Police Checking Lawsuits Against Investment Adviser Who Was Attacked
August 21, 2002 at 6:04 PM EST - Updated July 3 at 3:36 PM
SHAKER HEIGHTS, Ohio (AP) - Police are checking into lawsuits filed against an investment adviser who was severely beaten by three attackers who broke into his suburban Cleveland mansion.
Kevin P. O'Donnell, 44, told police he was attacked by three men in his home last Wednesday. O'Donnell (pictured, right) said he was beaten and tied up before the intruders left with money, electronics and jewelry.
Police Chief Walter Ugrinic said officers would talk to many of the people who invested with O'Donnell and his father, former television financial adviser Neil O'Donnell.
Their company, O'Donnell Securities Corp., has been sued by around 100 clients for investments that went bad. There have been no arrests.
"The pieces of the puzzle are still coming together, but the pieces are not identifying who was there," the chief said.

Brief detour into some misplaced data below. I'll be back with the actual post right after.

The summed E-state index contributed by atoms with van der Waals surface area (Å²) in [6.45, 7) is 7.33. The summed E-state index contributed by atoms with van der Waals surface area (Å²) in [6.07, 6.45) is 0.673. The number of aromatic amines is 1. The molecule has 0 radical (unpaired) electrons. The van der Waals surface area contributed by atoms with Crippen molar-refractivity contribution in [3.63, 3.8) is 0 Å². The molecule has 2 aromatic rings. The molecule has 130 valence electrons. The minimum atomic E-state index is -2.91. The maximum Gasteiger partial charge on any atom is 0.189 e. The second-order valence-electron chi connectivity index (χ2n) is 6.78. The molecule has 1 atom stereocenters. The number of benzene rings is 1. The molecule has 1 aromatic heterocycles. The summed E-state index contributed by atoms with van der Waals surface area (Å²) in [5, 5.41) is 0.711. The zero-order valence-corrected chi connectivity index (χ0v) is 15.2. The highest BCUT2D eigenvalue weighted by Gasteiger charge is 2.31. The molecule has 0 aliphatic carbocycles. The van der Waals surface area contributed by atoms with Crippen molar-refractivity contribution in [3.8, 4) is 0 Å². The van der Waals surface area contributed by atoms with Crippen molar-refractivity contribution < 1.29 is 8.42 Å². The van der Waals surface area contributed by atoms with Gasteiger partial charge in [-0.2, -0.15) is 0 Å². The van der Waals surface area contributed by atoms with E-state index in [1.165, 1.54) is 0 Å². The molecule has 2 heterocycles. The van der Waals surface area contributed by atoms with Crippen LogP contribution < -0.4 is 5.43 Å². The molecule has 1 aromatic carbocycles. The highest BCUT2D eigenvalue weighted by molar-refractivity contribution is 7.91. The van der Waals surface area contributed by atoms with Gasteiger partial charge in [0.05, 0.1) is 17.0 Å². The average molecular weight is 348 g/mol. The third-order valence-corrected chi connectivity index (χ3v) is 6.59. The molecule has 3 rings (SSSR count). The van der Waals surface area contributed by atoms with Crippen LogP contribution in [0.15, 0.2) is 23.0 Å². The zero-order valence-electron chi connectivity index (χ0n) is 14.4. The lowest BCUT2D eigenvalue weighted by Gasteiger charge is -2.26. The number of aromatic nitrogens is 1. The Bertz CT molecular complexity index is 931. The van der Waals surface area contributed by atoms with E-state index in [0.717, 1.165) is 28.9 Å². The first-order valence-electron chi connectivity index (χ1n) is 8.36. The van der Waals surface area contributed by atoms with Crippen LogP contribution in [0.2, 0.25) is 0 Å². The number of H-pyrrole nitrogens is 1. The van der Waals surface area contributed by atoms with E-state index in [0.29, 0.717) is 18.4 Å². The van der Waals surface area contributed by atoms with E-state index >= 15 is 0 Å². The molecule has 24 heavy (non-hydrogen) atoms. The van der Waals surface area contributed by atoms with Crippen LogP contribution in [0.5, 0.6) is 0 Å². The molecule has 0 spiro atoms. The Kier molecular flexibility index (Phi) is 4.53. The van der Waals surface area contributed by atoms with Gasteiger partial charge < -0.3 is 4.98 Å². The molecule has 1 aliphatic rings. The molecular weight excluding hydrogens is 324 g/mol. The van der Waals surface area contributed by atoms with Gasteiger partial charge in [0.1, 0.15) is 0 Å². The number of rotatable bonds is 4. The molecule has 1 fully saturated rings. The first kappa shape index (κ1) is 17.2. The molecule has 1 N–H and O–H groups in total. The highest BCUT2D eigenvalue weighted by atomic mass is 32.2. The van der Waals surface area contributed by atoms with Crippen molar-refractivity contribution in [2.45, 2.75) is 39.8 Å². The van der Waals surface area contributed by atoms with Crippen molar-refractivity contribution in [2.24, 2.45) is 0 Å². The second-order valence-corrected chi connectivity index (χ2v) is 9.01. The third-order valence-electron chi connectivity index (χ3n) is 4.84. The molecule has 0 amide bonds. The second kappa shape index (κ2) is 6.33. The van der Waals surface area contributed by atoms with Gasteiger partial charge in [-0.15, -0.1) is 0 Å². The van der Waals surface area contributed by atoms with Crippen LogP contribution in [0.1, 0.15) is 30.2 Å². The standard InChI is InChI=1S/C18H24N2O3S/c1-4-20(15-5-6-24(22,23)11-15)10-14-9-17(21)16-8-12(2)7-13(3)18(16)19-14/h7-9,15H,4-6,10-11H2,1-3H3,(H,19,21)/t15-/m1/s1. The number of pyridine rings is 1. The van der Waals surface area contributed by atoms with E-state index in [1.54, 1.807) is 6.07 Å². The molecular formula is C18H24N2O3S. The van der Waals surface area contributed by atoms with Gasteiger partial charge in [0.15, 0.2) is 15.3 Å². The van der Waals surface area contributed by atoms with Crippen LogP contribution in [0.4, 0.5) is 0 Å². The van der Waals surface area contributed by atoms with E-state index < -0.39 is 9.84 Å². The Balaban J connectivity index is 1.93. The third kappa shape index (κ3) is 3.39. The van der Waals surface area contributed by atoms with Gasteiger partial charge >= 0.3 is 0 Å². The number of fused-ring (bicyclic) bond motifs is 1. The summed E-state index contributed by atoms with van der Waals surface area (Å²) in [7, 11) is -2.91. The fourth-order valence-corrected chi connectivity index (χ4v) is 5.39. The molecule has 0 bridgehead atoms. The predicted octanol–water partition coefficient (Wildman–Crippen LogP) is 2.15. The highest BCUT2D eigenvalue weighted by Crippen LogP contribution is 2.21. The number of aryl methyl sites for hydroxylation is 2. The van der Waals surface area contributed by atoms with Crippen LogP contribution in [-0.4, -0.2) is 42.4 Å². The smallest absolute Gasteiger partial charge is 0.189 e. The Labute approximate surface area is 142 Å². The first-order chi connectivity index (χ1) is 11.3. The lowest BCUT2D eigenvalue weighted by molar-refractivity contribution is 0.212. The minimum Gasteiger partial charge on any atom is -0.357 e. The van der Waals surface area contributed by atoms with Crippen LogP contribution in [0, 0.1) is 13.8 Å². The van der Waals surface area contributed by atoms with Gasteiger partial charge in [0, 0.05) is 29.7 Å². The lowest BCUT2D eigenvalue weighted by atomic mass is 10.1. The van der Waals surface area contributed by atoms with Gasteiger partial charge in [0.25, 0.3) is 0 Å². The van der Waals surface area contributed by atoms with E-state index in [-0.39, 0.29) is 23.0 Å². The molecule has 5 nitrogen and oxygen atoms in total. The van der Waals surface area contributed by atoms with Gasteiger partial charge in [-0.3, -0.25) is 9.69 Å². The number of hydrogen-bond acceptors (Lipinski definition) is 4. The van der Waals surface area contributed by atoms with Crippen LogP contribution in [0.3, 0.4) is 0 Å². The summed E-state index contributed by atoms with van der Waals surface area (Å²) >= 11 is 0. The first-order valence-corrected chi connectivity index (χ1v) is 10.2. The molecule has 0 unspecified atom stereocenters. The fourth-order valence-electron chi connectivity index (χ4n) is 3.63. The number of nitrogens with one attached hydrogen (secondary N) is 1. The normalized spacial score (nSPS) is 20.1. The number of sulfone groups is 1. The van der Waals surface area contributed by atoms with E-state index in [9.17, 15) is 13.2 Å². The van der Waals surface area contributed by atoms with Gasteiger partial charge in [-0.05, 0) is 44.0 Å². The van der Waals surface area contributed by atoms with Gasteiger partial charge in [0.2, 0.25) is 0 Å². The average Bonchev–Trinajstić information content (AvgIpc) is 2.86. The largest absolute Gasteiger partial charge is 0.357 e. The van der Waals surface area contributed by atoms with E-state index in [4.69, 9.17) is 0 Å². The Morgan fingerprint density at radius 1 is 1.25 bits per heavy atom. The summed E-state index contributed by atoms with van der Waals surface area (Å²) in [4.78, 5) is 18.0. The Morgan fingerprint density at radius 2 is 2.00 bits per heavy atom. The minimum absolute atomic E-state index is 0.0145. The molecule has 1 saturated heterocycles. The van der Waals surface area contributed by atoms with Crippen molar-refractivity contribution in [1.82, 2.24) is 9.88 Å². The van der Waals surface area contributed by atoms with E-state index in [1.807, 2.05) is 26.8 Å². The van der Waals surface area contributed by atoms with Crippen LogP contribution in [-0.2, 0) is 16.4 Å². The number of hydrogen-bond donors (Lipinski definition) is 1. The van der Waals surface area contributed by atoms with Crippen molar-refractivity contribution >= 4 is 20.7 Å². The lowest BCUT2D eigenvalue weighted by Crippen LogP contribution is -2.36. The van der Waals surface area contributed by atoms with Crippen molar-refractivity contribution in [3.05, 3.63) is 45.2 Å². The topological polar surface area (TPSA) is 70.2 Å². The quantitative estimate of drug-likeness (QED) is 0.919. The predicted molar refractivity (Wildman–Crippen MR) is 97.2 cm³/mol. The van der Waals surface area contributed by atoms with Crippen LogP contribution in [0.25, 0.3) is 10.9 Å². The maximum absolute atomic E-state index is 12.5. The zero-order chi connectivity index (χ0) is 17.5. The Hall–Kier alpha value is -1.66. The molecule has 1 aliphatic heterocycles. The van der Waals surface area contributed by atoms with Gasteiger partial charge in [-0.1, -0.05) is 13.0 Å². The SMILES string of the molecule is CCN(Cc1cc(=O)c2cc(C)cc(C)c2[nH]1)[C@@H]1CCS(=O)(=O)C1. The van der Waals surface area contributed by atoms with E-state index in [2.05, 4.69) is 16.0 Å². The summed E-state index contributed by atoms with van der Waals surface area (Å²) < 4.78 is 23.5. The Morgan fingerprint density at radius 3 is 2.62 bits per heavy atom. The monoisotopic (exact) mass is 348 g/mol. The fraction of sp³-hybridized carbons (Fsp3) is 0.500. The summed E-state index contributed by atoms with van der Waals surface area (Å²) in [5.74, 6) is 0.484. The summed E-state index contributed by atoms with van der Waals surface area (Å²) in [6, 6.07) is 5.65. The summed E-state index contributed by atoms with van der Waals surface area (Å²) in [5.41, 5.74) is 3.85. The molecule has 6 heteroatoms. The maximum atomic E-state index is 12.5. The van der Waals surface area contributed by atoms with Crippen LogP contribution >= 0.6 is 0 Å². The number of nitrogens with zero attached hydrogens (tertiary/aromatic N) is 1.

Police are offering a $10,000 reward for information leading to the conviction of the intruders.
Lawyer Joel Levin filed three suits against the O'Donnells. He was upset that any of his clients might be considered suspects and said he couldn't imagine any of them attacking O'Donnell.
Christopher DeVito, a lawyer seeking $1.2 million from O'Donnell on behalf of a retired Medina County couple, said O'Donnell had directed his clients to aggressive technology investments.
"We really feel he didn't know his client base," DeVito said.
O'Donnell, who is recovering at home, said he has staples in his scalp to help heal wounds.
O'Donnell said most of the people who have sued are in the 48-54 age bracket and said he had invested in mutual funds for them.
"The number of litigants represent 5 percent of our clients," he told The (Cleveland) Plain Dealer for a story published Wednesday. "I understand the frustration with an ineffective market in the past 2½ years. Frankly, I didn't raise interest rates eight times in 2000. I didn't cause the presidential crisis. I didn't collapse the dot.coms. Sometimes things just happen."
(Copyright 2002 by The Associated Press. All Rights Reserved.)